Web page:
Old Capitol Food Company has big plans for future growth, including new product lines and a move to a larger facility, says co-founder Jake Gratzon. PHOTO KATHARINE CARLON
By Katharine Carlon
As the nation’s second-highest soybean producing state, Iowa farmers grew about 10.1 million acres of the crop in 2017, according to the USDA. Yet despite swimming in a veritable sea of soy, many Iowans have largely proved resistant to its culinary charms.
“We’re proud to grow it, but not proud to eat it,” said Jake Gratzon, who co-founded Old Capitol Food Company with partner Matthew Mesaros nearly three years ago in hopes of turning one of the state’s most abundant resources into silken, firm and extra firm gold, while also changing minds and diets in the process.
Mr. Gratzon, who was raised eating fresh tofu made in his hometown of Fairfield, said the company’s product is unlike the tofu most consumers have tried before – smoother, sweeter and 100 percent fresh-made from just three ingredients: USDA organic soybeans, Japanese nigari (magnesium chloride) and water run through a reverse osmosis filtration system.
“Tofu doesn’t need a salesman, it needs an advocate,” Mr. Gratzon said, adding that not only does the soy-based product improve health and reduce greenhouse gases, it can be a valuable addition to even the most devout meateater’s diet.
Mr. Gratzon and his team have been strong advocates so far. Since making their first batch of fresh tofu in their built-from-scratch production and distribution headquarters on the far east side of Iowa City in July 2015, the company has grown to the point where it now puts out about 2,250 pounds a week.
Institutional clients including the University of Iowa, Iowa State, Grinnell College and, most recently, Cornell College in Mt. Vernon, represent about half their business. Restaurants like Nodo, Big Grove Brewery, Z’Mariks Noodle Cafe and Dumpling Darling make up another 25 percent. And thanks to a shelf presence in grocery stores throughout Eastern Iowa, including New Pioneer Food Co-op and Hy-Vees across Iowa City and Cedar Rapids, retail sales now account for the remaining 25 percent – a number Mr. Gratzon expects to climb with an impending expansion into the Des Moines market.
“We find that people who try our product stick around,” he said. “Every store we enter into sells a little bit more month over month, year over year. It’s very encouraging that people are buying our product and continuing to buy it, and that the industry we’re in seems to be experiencing some solid growth as well.”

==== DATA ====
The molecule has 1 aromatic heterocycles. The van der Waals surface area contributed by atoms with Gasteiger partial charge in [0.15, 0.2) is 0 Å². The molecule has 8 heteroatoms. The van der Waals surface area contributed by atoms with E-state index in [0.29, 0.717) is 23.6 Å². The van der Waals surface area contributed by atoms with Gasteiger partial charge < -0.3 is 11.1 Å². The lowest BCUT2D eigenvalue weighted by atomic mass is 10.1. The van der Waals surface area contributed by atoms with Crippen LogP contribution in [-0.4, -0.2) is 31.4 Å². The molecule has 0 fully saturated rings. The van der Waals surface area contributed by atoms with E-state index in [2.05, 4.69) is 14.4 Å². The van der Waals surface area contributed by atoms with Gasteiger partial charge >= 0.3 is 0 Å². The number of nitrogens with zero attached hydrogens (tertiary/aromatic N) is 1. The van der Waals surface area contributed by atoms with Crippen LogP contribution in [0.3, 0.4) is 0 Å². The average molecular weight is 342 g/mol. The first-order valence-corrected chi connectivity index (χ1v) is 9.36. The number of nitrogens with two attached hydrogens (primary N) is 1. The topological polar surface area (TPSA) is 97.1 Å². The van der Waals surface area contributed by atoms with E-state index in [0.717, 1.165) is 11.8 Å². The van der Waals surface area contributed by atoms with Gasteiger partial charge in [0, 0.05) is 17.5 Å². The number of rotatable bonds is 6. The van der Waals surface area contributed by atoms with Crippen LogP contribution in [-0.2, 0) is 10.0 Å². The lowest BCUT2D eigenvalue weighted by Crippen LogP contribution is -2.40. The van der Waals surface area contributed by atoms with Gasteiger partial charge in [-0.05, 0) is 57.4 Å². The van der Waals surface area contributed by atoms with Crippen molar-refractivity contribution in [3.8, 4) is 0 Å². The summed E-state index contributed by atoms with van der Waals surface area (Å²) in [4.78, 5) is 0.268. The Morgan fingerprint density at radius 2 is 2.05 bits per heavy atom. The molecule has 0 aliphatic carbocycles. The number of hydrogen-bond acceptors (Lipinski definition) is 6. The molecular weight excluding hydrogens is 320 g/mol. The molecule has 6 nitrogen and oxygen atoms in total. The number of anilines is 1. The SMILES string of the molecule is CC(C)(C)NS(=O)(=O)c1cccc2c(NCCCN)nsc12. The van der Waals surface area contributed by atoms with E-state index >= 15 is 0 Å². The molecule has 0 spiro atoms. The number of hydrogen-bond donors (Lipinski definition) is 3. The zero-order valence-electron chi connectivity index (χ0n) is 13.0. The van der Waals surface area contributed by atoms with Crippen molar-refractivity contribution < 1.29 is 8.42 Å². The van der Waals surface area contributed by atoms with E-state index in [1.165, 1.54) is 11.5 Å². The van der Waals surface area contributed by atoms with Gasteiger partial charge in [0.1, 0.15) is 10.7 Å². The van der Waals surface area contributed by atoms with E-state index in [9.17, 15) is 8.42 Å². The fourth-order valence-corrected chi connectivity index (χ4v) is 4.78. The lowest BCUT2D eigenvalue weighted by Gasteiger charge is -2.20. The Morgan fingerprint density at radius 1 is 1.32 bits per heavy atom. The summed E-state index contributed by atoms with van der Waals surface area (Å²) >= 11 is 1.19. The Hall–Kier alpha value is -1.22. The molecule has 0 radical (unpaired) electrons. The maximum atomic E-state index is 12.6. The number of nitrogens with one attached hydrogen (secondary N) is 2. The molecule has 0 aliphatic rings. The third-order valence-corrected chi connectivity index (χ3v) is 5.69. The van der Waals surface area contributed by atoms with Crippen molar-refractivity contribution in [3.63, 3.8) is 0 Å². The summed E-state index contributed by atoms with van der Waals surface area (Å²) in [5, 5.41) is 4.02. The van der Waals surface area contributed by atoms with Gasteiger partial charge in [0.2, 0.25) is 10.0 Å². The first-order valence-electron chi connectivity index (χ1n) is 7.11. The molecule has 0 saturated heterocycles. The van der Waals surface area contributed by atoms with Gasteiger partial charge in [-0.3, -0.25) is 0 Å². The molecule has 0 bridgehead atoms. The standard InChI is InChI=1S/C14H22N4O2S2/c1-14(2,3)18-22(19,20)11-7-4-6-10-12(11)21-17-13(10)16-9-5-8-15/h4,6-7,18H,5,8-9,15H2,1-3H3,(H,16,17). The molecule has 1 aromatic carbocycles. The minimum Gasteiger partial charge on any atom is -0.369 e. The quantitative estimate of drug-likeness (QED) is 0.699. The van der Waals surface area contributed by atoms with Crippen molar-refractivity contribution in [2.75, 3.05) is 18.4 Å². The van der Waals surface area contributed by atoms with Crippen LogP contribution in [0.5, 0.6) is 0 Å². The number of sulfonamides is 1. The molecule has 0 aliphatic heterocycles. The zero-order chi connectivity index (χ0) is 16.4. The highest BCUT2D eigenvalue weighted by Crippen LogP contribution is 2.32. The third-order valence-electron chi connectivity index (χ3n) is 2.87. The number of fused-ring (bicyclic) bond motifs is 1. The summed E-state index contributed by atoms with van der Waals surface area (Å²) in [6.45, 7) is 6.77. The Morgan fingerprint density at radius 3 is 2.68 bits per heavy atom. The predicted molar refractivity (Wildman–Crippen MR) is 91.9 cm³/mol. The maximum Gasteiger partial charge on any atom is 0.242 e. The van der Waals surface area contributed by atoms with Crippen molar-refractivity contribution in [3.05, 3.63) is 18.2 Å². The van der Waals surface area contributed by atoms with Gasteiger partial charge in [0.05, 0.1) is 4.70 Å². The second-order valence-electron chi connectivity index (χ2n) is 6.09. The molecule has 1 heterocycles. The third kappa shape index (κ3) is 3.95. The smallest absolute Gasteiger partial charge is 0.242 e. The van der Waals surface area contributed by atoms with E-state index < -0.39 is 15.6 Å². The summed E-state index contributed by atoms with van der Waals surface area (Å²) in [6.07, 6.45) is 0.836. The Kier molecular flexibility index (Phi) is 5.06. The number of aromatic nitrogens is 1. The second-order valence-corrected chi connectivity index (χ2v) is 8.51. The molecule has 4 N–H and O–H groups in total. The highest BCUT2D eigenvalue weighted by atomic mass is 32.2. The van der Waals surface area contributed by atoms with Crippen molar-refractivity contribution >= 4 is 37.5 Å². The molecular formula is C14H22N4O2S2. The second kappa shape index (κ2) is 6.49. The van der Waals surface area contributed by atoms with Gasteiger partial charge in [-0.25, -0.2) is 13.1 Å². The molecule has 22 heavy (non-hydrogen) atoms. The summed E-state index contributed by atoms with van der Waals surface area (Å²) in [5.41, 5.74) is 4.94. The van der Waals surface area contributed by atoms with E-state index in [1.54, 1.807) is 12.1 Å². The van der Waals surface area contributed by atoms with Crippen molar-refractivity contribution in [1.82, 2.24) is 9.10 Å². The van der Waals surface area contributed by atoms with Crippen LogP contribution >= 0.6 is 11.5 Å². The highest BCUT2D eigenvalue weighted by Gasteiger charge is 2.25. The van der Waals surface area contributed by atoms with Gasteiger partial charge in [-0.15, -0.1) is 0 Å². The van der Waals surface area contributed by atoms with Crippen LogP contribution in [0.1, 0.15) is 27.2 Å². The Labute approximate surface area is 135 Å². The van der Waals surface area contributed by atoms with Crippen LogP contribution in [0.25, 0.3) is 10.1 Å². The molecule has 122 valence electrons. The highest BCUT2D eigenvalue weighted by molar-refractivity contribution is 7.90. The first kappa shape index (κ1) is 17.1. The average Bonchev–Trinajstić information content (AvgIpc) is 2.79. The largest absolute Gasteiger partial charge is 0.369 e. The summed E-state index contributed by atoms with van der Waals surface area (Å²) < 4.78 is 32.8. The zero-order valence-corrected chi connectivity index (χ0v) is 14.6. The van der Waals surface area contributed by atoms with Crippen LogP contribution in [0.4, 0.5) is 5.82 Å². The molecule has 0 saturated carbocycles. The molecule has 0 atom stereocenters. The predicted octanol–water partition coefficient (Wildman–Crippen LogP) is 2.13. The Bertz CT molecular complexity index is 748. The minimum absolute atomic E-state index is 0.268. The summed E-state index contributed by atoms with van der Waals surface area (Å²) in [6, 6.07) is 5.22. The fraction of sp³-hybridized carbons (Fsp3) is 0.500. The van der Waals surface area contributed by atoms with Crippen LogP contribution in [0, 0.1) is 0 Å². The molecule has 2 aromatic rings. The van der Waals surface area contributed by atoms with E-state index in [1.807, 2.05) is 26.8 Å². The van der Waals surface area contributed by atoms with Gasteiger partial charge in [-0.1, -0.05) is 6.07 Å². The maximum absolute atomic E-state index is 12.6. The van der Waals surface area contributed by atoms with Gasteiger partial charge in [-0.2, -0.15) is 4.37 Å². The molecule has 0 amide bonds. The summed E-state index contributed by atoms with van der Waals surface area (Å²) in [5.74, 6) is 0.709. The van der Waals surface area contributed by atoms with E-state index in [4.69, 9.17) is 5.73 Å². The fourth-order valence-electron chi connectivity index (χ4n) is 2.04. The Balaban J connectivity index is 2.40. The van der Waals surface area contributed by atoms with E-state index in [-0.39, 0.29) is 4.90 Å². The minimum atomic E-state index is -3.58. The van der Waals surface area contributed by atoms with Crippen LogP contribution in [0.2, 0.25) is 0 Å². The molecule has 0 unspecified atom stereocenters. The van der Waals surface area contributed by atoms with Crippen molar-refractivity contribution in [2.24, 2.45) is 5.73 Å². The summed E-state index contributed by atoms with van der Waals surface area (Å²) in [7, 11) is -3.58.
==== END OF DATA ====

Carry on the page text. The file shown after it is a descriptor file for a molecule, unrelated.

Things are going so well, Old Capitol Food Co. is eying a move to a larger facility next year where it can up production and add new lines like flavored tofu and baked goods made with okara, a byproduct of the tofu-making process. But all of that is subject to ensuring the company can maintain its quality standards – something Mr. Gratzon says it will never sacrifice.
“If there’s a principle we use to define growth, it’s that we really want to make sure every time we add a new store, add a new customer or add a new client, there is zero percent chance anything we’ve done already is going to be affected,” he said. “We’re not going to be adding the straw that breaks the camel’s back. We want to make sure we’re constantly genetically modifying that camel to make sure it can handle more straw.”
Slow and steady is a lesson the founders of Old Capitol Food Co. learned early on when they realized their idea for launching a line of flavored tofus was premature. After winning third place and a $3,500 award in the UI Business Model Competition, another $3,000 in seed money through the John Pappajohn Entrepreneurial Center’s Venture School, and experimenting in rented kitchen space, Mr. Gratzon and Mr. Mesaros concluded they’d put the cart before the horse.
“We realized if we’re going to enter into this industry at all, we’d better make really good tofu first and understand it … really know what our product is,” Mr. Gratzon explained. “How does soy protein become tofu? What is the nature of the bean? How does it react to various things? We were kidding ourselves that we were going to make good flavored tofu without understanding that.”
Though flavored tofu “is still on the menu,” especially when the company expands, the realization that there was a lot of hard work between a great idea and a finished product taught the founders that growth needed to be methodical and consistent.
“If you ask me what made me start this business, it’s really, really simple – one word: naiveté,” he said. “That’s what you need. You need to go into something knowing you know nothing and be willing to learn everything. We want to make sure whatever we’re doing, we do it consistently – clean, quality – all those good words.”
Old Capitol Food Co. is not the first tofu company to make its start in Iowa. WestSoy and Wildwood Tofu, now national brands, also got their starts here.
“Most of the tofu companies started in Iowa, but then they realize, ‘well, we’ve got access to the beans here, but we’re not selling anything,’” Mr. Gratzon said, adding that’s not the model Old Capitol Food Co. plans to emulate.
“As far as I can tell, we’re the first company in Iowa that started and will continue with the idea of we serve this area fresh,” he said. “If we are going to go to other areas, I’d want to build a new facility there. When it comes time, say, to go to Madison, Wisconsin, we would build a new facility there. We won’t sacrifice standards or relationships.”